My latest NYT piece appeared yesterday, and in the last 12 short hours since then, I have been bombarded with email from Agricultural Economists, Agribusinessmen, Deep Thinkers (“what do we mean by ‘farm’, anyway?”), Angry-men-sans-affiliation, as well as my usual helping of incoherent threats of sexual violence that pepper the epistolarity of Women With Opinions On The Internet.
You’d be amazed at the number of people (all men so far) who stayed up late last night writing to explain to me that FARMING IS JUST FINE. IT’S FINE. IT’S ALL FINE.
Which is all very well and good except NOPE IT’S NOT FINE. My work in plant biology and environmental science has me worried about (among other things) the very high rates of food waste and food-intake-related chronic disease in America, and I don’t think that we’ll ever make progress on these issues until agriculture joins the conversation as a primary driver. Also, the nonsensical nature of burning fuel in gas tanks to grow and harvest corn, in order to ferment the corn into fuel, that we then burn in gas tanks — should be recognized for the Möbius strip that it is.
Disclosure: my family has never farmed, though I had a grandfather who slaughtered hogs for a living, and who used to periodically threaten to move the family ‘up north’ and take up potato farming, whilst waving the tattered deed to five acres north of St. Cloud. This threat was enough to strike fear deep into the hearts of his wife and children, which included my mother — which is to say that farming has never been easy. I am very grateful to the farmers that have taken the time to share their lives with me over the course of my education, and the ones that continue to do so through the email. Perhaps they are not representative of all farmers, but that’s the nature of interpersonal relationships.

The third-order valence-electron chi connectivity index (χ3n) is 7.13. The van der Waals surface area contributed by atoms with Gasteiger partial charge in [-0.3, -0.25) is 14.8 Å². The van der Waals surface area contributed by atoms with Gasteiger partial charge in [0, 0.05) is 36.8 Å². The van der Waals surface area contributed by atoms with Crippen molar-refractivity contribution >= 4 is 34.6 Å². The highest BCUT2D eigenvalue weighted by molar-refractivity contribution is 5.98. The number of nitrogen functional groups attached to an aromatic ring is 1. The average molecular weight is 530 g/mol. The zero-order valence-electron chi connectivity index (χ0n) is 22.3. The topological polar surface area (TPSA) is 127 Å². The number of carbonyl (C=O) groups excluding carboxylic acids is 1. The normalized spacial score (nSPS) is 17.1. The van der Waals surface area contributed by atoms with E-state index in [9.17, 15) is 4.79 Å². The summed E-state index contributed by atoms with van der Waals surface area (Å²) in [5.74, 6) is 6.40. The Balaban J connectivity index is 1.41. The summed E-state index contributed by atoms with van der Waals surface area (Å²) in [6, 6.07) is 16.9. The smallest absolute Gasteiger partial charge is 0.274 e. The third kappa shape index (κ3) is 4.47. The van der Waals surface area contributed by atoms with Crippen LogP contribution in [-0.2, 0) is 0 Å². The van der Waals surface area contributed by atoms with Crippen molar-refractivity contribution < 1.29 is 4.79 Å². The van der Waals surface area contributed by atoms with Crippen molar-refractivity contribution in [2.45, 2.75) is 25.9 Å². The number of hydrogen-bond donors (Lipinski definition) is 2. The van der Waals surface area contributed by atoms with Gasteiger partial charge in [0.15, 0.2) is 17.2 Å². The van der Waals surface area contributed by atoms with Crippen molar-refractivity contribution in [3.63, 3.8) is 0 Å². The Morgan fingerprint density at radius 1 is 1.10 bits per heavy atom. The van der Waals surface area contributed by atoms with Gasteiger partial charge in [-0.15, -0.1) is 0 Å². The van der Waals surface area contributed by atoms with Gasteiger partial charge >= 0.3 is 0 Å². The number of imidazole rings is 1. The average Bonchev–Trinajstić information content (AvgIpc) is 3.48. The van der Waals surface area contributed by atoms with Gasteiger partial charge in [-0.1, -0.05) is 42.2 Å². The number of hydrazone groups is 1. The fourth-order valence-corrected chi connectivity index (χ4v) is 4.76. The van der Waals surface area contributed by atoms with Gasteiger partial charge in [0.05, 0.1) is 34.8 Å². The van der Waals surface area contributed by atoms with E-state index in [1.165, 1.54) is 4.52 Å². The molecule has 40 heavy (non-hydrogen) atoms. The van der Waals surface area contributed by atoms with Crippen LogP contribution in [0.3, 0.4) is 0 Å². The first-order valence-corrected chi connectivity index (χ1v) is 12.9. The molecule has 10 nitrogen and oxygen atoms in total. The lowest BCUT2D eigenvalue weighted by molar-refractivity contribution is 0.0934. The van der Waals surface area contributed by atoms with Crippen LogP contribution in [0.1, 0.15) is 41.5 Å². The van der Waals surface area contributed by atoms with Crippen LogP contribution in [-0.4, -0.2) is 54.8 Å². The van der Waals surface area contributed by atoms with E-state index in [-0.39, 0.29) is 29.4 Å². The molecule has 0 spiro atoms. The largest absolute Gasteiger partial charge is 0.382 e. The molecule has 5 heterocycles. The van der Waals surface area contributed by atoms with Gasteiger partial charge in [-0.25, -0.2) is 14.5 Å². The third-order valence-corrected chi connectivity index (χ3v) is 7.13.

A lot of readers also told me that I make them have a sad whenever I write, and why must that be? To this I respond, welp, looking back on the past is an inherently melancholy practice, as is driving long distances while you’re hungry. For what it’s worth, I am always somehow cheered by a joke told to me since I was a child, and probably to others for decades before that:
A farmer wins the lottery. The news station asks him what he’s going to do with the money. He answers, “Oh I’ll probably just keep farming until it’s all gone.”
I believe that there will always be a group of patriots driven to feed their fellow citizens. I think it’s a relic trait from the earliest human communities, part of a yearning to take care of each other. The amount of crap that these patriots will put up with for the privilege of serving is astonishing, as we’ve seen decade after decade since the dawn of time. I’m not a farmer and I don’t pretend to know how farmers “should” vote, but I do believe that it makes sense to address farming interests seriously and comprehensively during, what was after all, a campaign for the highest political office in the nation. We didn’t see this in 2016, and we haven’t seen it for more than a decade.
Do you have a super-angry response to this? For Heaven’s sake, get thee over to the comments section of this blog without delay!